Coming to Him, the disciples woke Him. They may have hesitated for some time out of respect for their beloved Teacher. But their fear becomes so great that they are unable to control themselves; it is a cry rather than a report which they utter. In their last extremity He is their one thought. An important point: Christ's first thought is for the faith of the disciples, not for the alleviation of their fear. Why be filled with fear, why so little faith? The rebuke was harsh in tone, purposely, but with a hidden kindness. His own absolute fearlessness should calm their panic. Lack of faith always renders timid; trust in God, in His power and in His help, makes bold. This most important matter having been settled, He arose from His pillow and uttered a second rebuke, directed to the fierce winds, to the tumultuous waves. "Peace, be still!" He bade them, Mark 4:30. With the sound of His voice an obedient hush fell upon the turbulence of the winds and the waves. The almighty Ruler of the universe had spoken. His human voice, by virtue of the divine power and majesty given to His humanity, controlled the forces of nature, Proverbs 30:4. "But that He rebukes the sea and the wind, and that the sea and the wind are obedient, therewith He proves His almighty deity, that He is a lord over wind and sea. For to be able with one word to quiet the sea and cause the wind to cease, that is not the work of a man; a divine power is necessary to stop the turbulence of the sea with one word. Therefore Christ is not only natural man, but also true God. " The effect of this miracle upon the disciples and upon all that afterwards heard of the story, since the sudden quieting of the sea must have been noticed from the shore, was to fill them with amazement: What kind of man and whence is He? They had further evidence for His divinity, as well as for His loving care for those whom He has enrolled as His disciples, whose every fear He is glad to dispel, whose every prayer, even in little faith, finds careful consideration before Him.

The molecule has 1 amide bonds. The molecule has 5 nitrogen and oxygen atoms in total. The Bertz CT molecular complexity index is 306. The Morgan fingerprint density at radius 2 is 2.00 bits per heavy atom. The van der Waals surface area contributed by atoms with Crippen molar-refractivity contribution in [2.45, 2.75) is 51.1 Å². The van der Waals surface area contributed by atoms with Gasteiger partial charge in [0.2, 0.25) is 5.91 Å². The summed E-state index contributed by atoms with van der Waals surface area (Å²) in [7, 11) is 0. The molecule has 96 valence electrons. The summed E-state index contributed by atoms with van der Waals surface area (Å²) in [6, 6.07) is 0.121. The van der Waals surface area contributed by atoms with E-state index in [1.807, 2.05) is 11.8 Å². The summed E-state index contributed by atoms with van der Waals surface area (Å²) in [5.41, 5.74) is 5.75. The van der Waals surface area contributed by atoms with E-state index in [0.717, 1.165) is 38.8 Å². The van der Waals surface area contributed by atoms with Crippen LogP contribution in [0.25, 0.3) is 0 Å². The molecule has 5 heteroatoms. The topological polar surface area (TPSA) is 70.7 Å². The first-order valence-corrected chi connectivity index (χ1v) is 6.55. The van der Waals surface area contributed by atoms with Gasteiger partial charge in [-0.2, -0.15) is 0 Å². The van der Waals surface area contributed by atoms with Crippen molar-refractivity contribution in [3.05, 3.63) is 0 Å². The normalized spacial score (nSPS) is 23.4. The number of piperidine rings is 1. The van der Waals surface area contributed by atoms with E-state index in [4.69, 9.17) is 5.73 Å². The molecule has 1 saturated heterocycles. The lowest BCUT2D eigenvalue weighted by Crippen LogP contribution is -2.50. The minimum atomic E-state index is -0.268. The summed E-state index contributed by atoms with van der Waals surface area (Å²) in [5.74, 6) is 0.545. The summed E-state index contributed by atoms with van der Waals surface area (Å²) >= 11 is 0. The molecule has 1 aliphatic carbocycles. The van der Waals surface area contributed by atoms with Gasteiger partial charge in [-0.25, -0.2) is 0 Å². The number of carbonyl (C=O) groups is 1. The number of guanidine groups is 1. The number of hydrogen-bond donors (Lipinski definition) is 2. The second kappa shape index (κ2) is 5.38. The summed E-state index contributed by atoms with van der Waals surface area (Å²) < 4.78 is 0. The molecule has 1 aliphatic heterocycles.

Jesus and the Gadarenes.
v. 28. And when He was come to the other side, into the country of the Gergesenes, there met Him two possessed with devils, coming out of the tombs, exceeding fierce, so that no man might pass by that way.